Beaches Boscobel makes it easy for parents to grab a quiet dinner as a couple. Kids 6 and up can be signed back into the Kids Kamp from 6pm to 9pm, where they have dinner and join in more fun activities, ranging from crafts and games to watching movies or putting on live shows on the Beaches outdoor stage. If your kids are under 6, you can request your favorite Ultra Nanny to babysit for an evening ($8US/hr for up to two children until 11pm; $11US/hr afterward). For three or more children, you have to hire an additional nanny for a moderate increase in price.
Where to Stay: Beaches Boscobel has 224 air-conditioned guestrooms and suites, and is the only Beaches property with units that sleep five. There are more than a dozen categories of guestrooms, ranging from family doubles to interconnecting rooms to large suites. Most guestrooms are located in the two wings overlooking the pool area, and you naturally pay more for an oceanview or oceanfront room. Be aware that the lower-level rooms opening directly onto one of many small courtyard areas near the pool lack privacy. Rooms on the upper floors of the two main wings overlook the pool itself. The main drawback of the two main wings is noise, especially at night after the microphones are switched on and the entertainment kicks in.
The quietest rooms are those that face the water. The Mansfields stayed in an oceanfront suite, considered “concierge level” at this resort. The room was appointed with a king-size bed, a pull-out sofa, a dresser, and a desk, and there was an ample bathroom and a small closet. The entrance was a sliding door facing the beach, with a small balcony with enough room for a lounge chair plus a small table and chairs. The room was functional and comfortable but not luxurious. The available TV channels included Nickelodeon and the Disney Channel, (“which came in handy on the one rainy day”). Concierge level really did mean above-and-beyond service, featuring a daily restocking of the mini fridge and platters of fresh fruit and cheese. (“We didn’t see much that the staff could have done better.”) But for Mansfield, the very unbeatable feature of the room was its oceanfront setting. (“Hearing the waves and waking to that view...Heaven.”)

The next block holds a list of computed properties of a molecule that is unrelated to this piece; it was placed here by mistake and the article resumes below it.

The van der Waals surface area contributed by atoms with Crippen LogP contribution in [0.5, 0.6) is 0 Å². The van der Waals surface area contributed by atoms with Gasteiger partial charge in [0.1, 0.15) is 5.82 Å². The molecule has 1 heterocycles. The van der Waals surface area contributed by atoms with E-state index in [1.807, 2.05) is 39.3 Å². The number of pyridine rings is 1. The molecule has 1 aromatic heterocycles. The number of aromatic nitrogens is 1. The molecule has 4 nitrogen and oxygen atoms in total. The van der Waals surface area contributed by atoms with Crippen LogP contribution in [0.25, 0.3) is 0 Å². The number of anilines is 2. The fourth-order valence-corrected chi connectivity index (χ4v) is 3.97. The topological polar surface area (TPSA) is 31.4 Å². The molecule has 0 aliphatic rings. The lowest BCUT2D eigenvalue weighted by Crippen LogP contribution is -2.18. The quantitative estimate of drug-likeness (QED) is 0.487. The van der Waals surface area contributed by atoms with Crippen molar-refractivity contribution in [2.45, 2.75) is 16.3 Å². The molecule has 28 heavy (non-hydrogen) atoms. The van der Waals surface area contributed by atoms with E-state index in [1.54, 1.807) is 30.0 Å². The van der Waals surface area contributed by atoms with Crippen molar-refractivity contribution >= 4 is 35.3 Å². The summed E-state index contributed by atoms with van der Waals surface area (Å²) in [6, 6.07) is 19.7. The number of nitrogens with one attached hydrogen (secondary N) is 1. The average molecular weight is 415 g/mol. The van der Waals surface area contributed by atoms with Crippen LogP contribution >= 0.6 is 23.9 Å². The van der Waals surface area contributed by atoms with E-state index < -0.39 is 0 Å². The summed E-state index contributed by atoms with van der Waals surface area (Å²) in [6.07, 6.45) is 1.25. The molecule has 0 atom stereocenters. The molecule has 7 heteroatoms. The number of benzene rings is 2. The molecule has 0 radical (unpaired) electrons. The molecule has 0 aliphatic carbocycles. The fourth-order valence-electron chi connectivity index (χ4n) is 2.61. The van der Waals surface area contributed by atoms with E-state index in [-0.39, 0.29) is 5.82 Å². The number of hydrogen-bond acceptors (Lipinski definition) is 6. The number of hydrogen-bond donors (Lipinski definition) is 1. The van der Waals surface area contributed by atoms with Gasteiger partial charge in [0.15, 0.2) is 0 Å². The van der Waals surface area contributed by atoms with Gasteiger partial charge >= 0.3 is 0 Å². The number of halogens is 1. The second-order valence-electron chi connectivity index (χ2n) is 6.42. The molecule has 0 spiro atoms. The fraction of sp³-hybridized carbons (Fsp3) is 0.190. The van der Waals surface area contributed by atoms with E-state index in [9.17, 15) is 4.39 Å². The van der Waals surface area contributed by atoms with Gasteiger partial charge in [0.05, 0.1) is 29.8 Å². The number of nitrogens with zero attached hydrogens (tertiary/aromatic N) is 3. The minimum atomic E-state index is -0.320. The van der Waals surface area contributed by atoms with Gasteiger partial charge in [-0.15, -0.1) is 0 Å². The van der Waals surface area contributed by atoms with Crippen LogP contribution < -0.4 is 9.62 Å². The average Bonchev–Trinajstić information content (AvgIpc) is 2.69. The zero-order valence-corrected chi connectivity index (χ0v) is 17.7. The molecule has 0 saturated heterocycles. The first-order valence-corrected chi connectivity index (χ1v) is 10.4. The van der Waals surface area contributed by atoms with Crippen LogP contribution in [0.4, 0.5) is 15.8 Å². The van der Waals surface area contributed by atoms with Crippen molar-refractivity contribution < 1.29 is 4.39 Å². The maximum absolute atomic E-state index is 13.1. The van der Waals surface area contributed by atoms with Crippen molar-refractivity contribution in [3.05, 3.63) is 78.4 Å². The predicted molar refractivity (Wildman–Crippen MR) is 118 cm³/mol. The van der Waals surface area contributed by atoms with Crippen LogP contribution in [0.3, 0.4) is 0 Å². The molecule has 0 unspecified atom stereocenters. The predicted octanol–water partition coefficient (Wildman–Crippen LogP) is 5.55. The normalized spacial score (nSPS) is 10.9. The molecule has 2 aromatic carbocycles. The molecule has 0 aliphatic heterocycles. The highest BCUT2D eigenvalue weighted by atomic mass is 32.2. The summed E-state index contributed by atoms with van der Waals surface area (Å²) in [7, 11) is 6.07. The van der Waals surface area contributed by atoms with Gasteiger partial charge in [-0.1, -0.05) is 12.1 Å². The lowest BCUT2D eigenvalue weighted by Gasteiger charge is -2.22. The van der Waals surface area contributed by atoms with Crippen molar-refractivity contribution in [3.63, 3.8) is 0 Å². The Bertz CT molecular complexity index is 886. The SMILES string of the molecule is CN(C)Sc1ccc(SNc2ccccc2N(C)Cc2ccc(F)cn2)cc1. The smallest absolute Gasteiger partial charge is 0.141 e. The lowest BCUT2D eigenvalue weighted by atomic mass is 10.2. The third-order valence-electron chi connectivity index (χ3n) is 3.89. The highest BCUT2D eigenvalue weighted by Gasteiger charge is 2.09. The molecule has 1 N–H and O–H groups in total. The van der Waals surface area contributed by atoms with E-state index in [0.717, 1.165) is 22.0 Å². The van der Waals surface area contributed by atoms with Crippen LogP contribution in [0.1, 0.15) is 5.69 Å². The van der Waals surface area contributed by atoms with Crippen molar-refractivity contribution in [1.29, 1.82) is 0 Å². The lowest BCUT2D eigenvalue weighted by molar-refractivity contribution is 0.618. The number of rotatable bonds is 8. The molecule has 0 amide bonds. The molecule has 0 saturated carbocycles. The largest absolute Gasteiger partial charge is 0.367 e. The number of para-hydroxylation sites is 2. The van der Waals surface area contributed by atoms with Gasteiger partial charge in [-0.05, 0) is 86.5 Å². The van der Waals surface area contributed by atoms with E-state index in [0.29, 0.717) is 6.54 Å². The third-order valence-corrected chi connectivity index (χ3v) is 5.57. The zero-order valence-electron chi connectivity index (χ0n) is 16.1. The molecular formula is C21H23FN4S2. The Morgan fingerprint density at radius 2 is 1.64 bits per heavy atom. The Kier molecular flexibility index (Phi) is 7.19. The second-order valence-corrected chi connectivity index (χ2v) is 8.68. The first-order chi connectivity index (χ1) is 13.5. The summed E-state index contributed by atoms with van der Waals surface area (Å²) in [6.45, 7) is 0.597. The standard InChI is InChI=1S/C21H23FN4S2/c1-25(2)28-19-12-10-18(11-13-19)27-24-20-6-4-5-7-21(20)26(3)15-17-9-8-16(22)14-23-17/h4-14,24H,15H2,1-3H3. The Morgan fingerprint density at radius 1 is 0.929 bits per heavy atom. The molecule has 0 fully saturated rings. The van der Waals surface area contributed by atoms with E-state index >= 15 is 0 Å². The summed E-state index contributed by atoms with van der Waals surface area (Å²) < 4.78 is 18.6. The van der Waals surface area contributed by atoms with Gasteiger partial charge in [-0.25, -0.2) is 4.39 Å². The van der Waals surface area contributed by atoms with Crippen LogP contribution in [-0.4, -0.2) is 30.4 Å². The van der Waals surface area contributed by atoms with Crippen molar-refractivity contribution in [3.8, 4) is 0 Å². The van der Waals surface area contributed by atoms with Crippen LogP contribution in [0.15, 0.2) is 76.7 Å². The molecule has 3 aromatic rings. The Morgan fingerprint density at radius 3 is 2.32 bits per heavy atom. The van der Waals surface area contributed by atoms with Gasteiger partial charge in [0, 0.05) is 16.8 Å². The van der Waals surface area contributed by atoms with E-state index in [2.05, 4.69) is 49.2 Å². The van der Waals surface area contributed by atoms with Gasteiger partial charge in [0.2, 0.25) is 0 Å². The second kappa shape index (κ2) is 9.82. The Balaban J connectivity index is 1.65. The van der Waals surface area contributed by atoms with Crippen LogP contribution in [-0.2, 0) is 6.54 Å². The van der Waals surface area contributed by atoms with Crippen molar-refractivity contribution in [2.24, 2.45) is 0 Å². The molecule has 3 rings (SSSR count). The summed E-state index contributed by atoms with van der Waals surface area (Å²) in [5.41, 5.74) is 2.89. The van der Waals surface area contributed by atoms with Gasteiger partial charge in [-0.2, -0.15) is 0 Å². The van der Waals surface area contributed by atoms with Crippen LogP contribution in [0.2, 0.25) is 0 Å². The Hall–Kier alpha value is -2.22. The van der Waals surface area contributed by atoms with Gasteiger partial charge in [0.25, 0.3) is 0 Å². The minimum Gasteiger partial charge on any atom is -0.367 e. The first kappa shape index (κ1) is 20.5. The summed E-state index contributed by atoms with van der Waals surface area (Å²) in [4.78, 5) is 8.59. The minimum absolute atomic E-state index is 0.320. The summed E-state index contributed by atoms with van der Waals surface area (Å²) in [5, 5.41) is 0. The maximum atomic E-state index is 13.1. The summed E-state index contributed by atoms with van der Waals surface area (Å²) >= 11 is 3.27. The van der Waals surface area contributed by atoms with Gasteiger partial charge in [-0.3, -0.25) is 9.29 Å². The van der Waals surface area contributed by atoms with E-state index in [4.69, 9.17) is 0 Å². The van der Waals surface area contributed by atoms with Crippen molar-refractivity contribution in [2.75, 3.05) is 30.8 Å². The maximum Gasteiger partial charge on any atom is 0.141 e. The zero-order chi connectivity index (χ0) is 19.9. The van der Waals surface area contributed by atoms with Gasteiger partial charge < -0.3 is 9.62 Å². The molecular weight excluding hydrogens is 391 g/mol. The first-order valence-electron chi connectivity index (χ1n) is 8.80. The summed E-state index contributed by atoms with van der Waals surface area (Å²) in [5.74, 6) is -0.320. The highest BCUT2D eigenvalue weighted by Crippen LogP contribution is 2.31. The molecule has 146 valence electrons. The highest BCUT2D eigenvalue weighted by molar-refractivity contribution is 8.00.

Price Tag: A 6-night stay at Beaches Boscobel for a family of four can run anywhere from $2,900 to $8,000, depending on the category of guestroom and the dates of the visit. A one-bedroom double oceanfront suite for a family of four will cost about $5,600 in mid-January or $3,200 in September. These quotes do not include airfare, but many travel agents can offer packages that will save considerable money on flights.
Once you arrive, it’s conceivable that you wouldn’t spend any serious money beyond the all-inclusive rate. Figure that you’ll buy a few photos of the kids snapped by roving photographers, and some souvenirs in the gift shop. If your children are under 6, you might end up spending a bit more for babysitting in the evenings. Availing yourself of spa services or getting your daughter’s hair braided on the beach by the spa staff will set you back, of course. A note about golf: The green fees and transfer to the nearby Sandals course are included in your rate, but the caddy fee and tip are not.
Considering that all meals, beverages, kids’ activities, and even watersports are packed into the all-inclusive rate, Beaches Boscobel offers a terrific value for families. This is especially true if your children take part in the terrific Kids Kamp, which lets the whole family strike a nice balance of fun, relaxation, and togetherness.
- Bring a package of brand new white tee-shirts for children’s tie-dying activities. You’ll pay more if you buy them in the resort’s gift shop.
- Prices vary greatly at different times of the year. You can save more than 40% off peak rates if you come during a slow period.
- If you enjoy yourself, come back. Return visitors get a substantial discount on subsequent Beaches vacations.
- Before checking out, make double sure that you pack up all your belongings. Beaches’ post-trip customer service can be unresponsive, judging from the trouble Mansfield had trying to retrieve several items after she returned home.